Through the vocational maze

15th September 1995 at 01:00
Martin Child reviews course materials covering GNVQ art and design.

Without a doubt GNVQs are here to stay: too much has been invested for them to quietly die a death. It is therefore sound business sense for schools with a sixth form entry to offer this qualification in a range of subjects, and many art departments are now expected to teach GNVQ Intermediate andor Advanced. There is obviously great value in these qualifications, but, unless the teacher is fully committed to the philosophy behind the courses, there is much work entailed in obtaining appropriate work which is pitched at the right level and also covers the required diversity and range. Documentation from City and Guilds, BTEC, or RSA doesn't necessarily provide an easy to follow route through the complexities of GNVQ.

One way to avoid every art teacher re-inventing the wheel is to buy a well constructed course which is designed to cover all aspects of GNVQ. Longman provide such a package. There are two parts - Intermediate and Advanced can be purchased separately or together. They are comprehensive in their approach, covering all units of work necessary to achieve a GNVQ. Each unit (all photocopiable) begins with an "Outline of the activity", suggests "Learning outcomes", offers "Useful resources", explains the "Core skills" covered, and shows "Grading themes". This is followed by the "Brief" which explains in detail just what is expected and takes the student through various stages in order to complete the unit of work. Some of these briefs are open-ended tasks while others are more prescriptive, design-based projects. However, the framework is such that individuality can easily be accommodated.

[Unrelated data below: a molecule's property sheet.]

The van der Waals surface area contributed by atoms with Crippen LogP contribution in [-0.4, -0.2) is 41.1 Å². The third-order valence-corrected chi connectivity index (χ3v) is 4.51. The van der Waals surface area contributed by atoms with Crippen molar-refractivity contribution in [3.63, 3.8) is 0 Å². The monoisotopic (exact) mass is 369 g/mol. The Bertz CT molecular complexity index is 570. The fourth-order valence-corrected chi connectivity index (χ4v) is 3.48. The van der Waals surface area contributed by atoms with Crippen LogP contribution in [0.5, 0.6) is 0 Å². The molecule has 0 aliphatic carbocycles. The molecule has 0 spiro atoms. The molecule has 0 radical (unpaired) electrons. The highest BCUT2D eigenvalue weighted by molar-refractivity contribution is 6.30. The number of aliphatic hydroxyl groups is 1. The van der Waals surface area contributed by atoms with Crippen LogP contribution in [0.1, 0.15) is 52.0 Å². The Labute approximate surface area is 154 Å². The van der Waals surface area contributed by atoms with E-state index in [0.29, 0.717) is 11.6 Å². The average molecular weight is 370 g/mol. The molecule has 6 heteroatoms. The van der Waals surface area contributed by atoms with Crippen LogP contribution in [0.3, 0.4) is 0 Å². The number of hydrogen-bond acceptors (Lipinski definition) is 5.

Within each unit there are boxes alongside each stage of the project noting which GNVQ elements are being covered by the work. Great emphasis is placed on recording and documentation of the processes and outcomes. There is also a useful checklist at the end of each assignment to ensure that the student has covered everything expected of them.This whole approach encourages students to take much more responsibility towards learning. This is, however, not to negate the teaching process. These packs are not simply to photocopy and give out to students to complete on their own, in fact some of the units include a specific "taught programme", but, because everything is available to the student they will know exactly what is expected of them and should be able to work independently for some of the time.

This open approach will give students a full understanding of the task in hand and the implications of the elements of research, development, process and evaluation, expected of them. Considering the level of student that Intermediate GNVQ is aimed at, the language is sometimes difficult and help may be required to explain some tasks and concepts. Advanced GNVQ students should have a better understanding of the vocabulary. These assignments are interesting, being well thought out and planned.

If you are undertaking GNVQ Art and Design, or even thinking about it, these assignment packs are a good investment. Even if some of the specific briefs are not appropriate for your needs, the framework is very good and any art teacher can, and surely will, adapt themes to suit the needs of students.

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